One statement in the pre-marriage inventory used in our diocese reads: "Nothing could ever happen in our marriage to cause me to question my partner's love for me."

Though we give the couple the option of signifying various levels of agreement or disagreement with the statement, most respond, "Strongly agree!" Of course, such a response triggers the computer to move us into the "special focus" section of the read-out, obligating the administrator of the inventory to spend some minutes of quality time showing the couple how love can still be present even in the midst of "things" which certainly will cause that love to be questioned.

Something parallel happens in our relationship with God. God's love of His people is a basic principle of our faith. Yet, at times, in spite of that principle, many of us have difficulty believing He loves us; things happen which cause us to question God's devotion.

The authors of Sunday's three readings presume that will be the case for all of us, but each responds to the situation differently.

God's mercy

The Genesis author (Gen 18:20-32) picks up last week's story of Abraham and Sarah's three visitors, adding the famous scene in which one of the visitors is discovered to be Yahweh. Now, because of Yahweh's new relationship with this special couple, Abraham is let in on a secret. "The outcry against Sodom and Gomorrah is so great," God reveals, "and their sin [a lack of hospitality!] so grave that I must go down and see whether or not their actions fully correspond to the cry against them that comes to me."

Abraham then pleads for the people, eventually finagling Yahweh to hold off destroying them if only ten just persons can be found in the region.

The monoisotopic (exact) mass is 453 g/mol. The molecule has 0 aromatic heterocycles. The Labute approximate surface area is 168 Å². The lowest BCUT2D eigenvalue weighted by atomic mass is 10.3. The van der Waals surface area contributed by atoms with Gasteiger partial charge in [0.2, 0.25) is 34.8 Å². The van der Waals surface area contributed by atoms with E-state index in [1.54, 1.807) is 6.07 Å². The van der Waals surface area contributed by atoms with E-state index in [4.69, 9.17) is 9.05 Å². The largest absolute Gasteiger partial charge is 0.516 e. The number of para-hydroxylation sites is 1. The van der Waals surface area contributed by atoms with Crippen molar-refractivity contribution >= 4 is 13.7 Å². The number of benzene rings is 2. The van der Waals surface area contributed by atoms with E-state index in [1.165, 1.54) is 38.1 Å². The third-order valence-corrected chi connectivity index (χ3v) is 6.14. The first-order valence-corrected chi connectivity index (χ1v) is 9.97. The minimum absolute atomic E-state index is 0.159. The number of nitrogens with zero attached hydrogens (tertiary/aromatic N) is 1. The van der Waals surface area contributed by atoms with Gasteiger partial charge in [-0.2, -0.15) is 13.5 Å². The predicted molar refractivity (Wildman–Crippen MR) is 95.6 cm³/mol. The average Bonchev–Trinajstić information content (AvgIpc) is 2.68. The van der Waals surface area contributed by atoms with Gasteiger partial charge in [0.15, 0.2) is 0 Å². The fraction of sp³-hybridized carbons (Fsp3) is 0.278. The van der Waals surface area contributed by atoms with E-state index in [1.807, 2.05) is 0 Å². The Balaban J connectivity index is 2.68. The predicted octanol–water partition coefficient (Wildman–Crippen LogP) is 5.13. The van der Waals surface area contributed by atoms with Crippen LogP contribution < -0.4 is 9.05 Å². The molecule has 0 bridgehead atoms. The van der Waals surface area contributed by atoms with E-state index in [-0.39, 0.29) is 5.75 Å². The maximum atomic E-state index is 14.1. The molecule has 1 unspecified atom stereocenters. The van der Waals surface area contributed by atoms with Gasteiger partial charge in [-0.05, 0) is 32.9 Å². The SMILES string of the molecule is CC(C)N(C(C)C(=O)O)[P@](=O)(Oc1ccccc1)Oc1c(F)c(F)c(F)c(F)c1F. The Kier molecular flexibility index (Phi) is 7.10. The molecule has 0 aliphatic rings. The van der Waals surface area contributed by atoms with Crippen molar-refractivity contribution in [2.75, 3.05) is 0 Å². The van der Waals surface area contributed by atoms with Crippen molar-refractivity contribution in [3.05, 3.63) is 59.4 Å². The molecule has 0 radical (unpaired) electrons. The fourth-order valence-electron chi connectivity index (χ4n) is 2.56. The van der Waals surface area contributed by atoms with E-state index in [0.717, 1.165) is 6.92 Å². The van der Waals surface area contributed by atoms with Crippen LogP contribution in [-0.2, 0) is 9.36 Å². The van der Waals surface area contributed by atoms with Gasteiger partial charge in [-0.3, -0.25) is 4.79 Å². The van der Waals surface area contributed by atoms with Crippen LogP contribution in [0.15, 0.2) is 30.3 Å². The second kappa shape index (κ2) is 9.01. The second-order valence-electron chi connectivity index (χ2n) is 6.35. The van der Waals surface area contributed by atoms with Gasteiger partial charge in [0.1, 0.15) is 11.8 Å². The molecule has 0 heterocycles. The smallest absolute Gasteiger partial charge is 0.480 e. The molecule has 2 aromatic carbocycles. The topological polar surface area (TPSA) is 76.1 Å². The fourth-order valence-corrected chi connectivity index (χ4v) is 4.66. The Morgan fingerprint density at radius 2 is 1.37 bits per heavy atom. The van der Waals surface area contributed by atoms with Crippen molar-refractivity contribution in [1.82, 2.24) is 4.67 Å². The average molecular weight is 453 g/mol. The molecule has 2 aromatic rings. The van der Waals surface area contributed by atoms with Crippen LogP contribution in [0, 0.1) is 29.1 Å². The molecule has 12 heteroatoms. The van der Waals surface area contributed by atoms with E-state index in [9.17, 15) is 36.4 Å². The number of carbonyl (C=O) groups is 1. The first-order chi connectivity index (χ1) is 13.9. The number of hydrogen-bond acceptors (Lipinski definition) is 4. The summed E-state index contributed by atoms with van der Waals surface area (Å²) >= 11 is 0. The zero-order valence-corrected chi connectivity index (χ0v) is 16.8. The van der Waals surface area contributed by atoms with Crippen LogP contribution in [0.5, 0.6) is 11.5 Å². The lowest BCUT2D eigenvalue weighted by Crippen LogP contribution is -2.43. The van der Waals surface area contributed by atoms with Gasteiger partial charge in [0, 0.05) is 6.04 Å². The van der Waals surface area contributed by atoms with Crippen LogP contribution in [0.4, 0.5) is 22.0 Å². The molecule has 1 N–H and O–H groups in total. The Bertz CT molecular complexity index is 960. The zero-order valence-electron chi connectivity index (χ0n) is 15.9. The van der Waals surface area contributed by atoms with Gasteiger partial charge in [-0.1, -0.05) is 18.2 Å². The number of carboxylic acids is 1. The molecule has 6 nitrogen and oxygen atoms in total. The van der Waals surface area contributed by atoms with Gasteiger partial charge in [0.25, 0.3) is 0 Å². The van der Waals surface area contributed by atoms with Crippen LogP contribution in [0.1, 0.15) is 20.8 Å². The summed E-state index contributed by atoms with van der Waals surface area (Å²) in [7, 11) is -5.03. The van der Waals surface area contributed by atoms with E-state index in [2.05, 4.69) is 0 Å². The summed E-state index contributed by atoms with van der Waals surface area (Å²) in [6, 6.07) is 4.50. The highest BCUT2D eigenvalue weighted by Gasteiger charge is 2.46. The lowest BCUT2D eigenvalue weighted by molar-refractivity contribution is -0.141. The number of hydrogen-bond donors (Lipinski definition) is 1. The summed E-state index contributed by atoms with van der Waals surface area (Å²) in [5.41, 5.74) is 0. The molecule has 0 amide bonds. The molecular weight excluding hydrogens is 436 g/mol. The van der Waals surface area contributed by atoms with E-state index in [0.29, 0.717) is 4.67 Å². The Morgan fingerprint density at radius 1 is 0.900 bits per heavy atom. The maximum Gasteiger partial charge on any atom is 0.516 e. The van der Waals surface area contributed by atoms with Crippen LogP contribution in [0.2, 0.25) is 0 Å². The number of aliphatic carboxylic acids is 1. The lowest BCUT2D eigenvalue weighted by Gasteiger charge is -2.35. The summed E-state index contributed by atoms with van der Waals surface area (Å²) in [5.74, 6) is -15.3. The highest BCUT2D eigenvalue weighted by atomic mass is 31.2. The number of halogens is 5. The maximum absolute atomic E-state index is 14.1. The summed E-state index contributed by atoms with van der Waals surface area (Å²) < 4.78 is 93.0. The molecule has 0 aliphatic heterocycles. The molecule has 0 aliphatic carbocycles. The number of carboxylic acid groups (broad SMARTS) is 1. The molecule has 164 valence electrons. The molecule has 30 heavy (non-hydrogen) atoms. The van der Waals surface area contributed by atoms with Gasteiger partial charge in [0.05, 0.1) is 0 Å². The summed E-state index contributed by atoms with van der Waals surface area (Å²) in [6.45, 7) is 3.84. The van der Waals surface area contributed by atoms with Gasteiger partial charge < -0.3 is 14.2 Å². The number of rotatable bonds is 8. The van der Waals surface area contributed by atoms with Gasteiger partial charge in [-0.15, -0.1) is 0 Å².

This unparalleled story has a two-fold purpose: to show the bargaining skill of Abraham, the first Jew, and to demonstrate the mercy of Yahweh, the loving God. The latter seems to be the more important. Throughout the narrative, the sacred author's underlying message is that God can be influenced by His people. Those who say we follow an unfeeling God are wrong. The feelings are there even if we don't perceive them.

Jesus makes a similar point in the Gospel (Lk 11:1-13). Luke starts by having Jesus give His disciples (the shorter, more original form of) the Lord's Prayer, but then adds Jesus' words on the frame of mind a person should have while praying it.

After giving an example touting the value of persistence, Jesus then reminds His followers of the way God looks at His people. "What father among you," He demands to know, "will give his son a snake if he asks for a fish, or hand him a scorpion if he asks for an egg? If you, with all your sins, know how to give your children good things, how much more will the heavenly Father give the Holy Spirit to those who ask."

Gift of Spirit

Because Luke considers the Holy Spirit the most important gift which post-resurrection followers of Jesus receive, the evangelist is basically telling his community that, even when it doesn't look that way, we can be assured God will give us anything we ask, as long as it's for our good. Parents notoriously do such things, even if their children don't notice.

Yet it's left to Paul to address the reason most of us question God's love: our unworthiness (Col 2:12-14). How could such a good God love such a bad person? The apostle responds, "No problem!"

"Even when you were dead in your sin," he reminds his Colossian community, "and your flesh was uncircumcised, God gave you new life in company with Christ. He pardoned all our sins, canceling the bond that stood against us with all its claims, snatching it up and nailing it to the cross."

God's love is never limited by our lack of love. No matter who or what we are, God must be who God is: the universe's most loving person. God's love doesn't kick in at the point someone does something deserving of that love. It's always there, always energizing our lives.

The sacred authors assume that we often deal with things which cause us to question God's love. That's why they spend so much quality time reassuring us about it.